When Ross Taylor was dismissed on the opening day of New Zealand's shock loss to Bangladesh, one of his biggest fans greeted him with a request.
"My younger daughter hasn't quite grasped the concept of five-day cricket," Taylor said. "When I got out the other day, she said, 'Come on, Dad, let's go home'."
After next week, when the Black Caps' two-test series against Bangladesh concludes, Adelaide - along with siblings Mackenzie and Jonty - will be seeing her father at home a lot more often.
Taylor will this morning don his whites for a record-equalling 112th and final time, concluding a 15-year test career at Hagley Oval in Christchurch.
The 37-year-old still has a few more outings to come in the black cap - set to play in ODI series away to Australia and home to the Netherlands - but this will be the last time his three children have to wait five days for their dad to return.
It's a format in which Taylor is New Zealand's all-time leading scorer, having racked up 7655 runs, and the Black Caps will want a fair few more as they attempt to save this series.
Which, ever the team man, was Taylor's chief focus as he looked ahead to his last hurrah.
"I flew in with Tim (Southee) and he asked me, 'Do you feel like it's your last game?' And it doesn't, I don't think. It hasn't really dawned on me just yet.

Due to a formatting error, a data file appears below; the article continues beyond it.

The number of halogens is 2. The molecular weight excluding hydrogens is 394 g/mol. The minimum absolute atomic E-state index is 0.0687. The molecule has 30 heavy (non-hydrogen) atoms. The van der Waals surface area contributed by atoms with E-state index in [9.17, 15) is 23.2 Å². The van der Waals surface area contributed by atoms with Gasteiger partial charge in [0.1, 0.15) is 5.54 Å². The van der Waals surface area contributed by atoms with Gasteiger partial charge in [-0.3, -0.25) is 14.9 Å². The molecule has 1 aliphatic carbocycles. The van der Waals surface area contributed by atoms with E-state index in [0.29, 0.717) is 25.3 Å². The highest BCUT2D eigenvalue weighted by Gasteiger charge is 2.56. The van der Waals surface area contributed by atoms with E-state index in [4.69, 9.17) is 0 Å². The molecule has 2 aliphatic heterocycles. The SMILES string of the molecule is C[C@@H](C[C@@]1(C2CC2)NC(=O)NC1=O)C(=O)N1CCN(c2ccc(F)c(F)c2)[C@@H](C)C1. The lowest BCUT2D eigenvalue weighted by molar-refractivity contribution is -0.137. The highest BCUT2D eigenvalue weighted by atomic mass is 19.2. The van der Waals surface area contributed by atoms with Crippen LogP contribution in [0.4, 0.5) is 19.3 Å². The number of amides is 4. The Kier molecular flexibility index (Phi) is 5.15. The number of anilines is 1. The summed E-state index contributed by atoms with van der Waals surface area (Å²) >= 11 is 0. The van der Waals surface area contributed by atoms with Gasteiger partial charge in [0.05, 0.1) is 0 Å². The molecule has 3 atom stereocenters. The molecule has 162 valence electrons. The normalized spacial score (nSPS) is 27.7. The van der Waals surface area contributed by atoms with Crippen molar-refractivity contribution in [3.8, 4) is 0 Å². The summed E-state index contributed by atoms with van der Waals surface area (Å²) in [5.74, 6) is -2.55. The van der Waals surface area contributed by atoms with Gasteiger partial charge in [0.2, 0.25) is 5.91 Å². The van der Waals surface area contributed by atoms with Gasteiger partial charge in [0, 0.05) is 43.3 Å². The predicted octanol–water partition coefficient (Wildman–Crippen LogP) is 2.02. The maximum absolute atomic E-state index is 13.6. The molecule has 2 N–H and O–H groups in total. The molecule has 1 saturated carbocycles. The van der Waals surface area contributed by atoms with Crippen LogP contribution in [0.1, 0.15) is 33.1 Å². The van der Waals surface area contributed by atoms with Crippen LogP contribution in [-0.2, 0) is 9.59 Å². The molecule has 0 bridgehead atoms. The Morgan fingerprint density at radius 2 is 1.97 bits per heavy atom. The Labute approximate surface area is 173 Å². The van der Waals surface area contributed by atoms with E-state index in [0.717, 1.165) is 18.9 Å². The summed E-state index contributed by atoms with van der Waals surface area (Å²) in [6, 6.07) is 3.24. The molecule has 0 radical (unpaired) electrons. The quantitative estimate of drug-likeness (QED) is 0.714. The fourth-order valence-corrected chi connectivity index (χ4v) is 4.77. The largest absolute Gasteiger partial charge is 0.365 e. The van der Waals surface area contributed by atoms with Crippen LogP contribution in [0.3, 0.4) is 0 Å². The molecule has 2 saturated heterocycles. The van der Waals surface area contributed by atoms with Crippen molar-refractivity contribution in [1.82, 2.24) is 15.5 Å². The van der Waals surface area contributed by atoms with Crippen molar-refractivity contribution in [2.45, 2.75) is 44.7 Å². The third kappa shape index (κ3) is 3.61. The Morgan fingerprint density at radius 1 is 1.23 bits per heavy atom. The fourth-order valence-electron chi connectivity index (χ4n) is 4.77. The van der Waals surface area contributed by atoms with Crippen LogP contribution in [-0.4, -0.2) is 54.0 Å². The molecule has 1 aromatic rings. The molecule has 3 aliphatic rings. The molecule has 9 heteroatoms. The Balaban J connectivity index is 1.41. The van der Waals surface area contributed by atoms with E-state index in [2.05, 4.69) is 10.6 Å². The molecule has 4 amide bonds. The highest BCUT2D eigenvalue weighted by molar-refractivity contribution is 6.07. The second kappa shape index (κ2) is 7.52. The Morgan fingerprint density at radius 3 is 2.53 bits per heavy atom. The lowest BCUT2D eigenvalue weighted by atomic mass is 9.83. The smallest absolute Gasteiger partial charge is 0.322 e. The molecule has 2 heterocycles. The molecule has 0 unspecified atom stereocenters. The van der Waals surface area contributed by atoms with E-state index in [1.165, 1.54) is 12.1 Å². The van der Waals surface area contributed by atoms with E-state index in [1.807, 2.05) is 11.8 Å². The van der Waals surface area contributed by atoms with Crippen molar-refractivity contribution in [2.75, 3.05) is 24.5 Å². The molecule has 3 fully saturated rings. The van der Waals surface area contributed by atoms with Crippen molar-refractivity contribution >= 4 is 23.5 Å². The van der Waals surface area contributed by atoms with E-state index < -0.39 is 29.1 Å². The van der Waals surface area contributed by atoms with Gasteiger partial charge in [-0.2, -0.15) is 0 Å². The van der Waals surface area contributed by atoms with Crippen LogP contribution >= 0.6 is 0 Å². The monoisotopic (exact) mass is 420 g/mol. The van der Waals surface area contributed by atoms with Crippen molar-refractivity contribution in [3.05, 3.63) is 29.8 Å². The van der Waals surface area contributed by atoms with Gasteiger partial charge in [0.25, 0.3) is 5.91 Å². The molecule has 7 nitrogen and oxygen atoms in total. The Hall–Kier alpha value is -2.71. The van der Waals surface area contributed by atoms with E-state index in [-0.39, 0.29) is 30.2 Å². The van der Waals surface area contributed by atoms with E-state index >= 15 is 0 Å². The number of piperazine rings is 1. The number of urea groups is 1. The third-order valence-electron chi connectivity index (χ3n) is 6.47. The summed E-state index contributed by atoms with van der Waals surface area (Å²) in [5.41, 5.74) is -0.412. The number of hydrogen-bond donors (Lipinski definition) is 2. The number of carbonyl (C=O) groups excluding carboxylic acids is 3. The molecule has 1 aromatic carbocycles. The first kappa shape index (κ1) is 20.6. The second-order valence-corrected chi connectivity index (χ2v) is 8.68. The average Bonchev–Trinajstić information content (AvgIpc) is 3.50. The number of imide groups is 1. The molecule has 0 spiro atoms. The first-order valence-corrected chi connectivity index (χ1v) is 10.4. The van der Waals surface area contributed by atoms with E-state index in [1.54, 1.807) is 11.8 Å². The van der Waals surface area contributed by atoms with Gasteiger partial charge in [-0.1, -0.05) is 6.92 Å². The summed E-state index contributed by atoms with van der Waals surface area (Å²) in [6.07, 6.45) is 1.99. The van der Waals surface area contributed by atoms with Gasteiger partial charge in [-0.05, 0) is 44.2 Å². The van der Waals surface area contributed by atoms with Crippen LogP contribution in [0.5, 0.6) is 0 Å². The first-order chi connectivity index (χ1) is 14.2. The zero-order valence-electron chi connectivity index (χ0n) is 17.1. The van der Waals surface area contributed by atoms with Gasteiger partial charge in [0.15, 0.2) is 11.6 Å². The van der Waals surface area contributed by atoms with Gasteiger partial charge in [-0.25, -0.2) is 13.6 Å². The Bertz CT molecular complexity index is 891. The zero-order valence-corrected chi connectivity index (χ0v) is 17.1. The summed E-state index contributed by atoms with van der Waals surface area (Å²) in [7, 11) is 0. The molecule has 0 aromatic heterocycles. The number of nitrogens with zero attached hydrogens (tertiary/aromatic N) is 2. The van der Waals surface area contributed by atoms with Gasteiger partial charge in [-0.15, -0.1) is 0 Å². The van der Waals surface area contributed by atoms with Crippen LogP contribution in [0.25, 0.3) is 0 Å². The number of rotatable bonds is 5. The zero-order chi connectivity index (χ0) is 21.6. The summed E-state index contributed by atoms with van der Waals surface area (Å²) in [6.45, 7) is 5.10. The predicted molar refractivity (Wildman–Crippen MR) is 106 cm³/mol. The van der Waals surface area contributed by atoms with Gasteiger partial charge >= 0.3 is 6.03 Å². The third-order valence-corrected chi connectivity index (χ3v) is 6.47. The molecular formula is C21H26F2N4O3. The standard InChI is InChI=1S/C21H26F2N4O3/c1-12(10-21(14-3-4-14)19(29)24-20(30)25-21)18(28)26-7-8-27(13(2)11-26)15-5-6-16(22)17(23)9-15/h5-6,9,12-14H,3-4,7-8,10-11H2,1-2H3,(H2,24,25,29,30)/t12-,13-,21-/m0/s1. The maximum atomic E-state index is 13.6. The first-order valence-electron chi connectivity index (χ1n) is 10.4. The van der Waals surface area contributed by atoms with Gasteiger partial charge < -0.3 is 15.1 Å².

"But I suppose I've still got one-dayers to go - if it was my last game full stop, then it might feel a little bit different. But also, the context of the series as well, we're 1-0 down with all to play for."
The comprehensive defeat that produced that scoreline came at the venue where Taylor said his side were still learning how to play.
But unlike Mount Maunganui, a traditionally grassy Hagley Oval wicket that offers bounce and carry for the full five days is much more suited to these Black Caps.
"We expected the [Bay Oval] wicket to play slightly differently than it did," Taylor said. "That was our third test and we've had to work hard for the two wins we have had there.
"I'm sure the bowlers will be licking their lips [about Hagley Oval], and us batters need to apply ourselves better than we did.
"It's a ground where we know how we're going to play and where we've had a lot of success."
Indeed, New Zealand have triumphed in six of eight tests in Christchurch since 2014, with a seven-wicket win over India in 2020 the closest margin of victory.
That dominance makes it an ideal place for the world test champions to bounce back and level the series which, with plenty of friends and family in attendance, would be the only appropriate way for Taylor to bid farewell.
"They've been a big part of my career," he said of his family. "We've got a lot of young kids around the side and I'm fortunate that my kids are a bit older and have been able too see me play and watch me go through the ups and downs.
"There's aspects that I won't miss, but 100 per cent there's going to be elements I will. But all good things have to come to an end and I'm looking forward to the next chapter."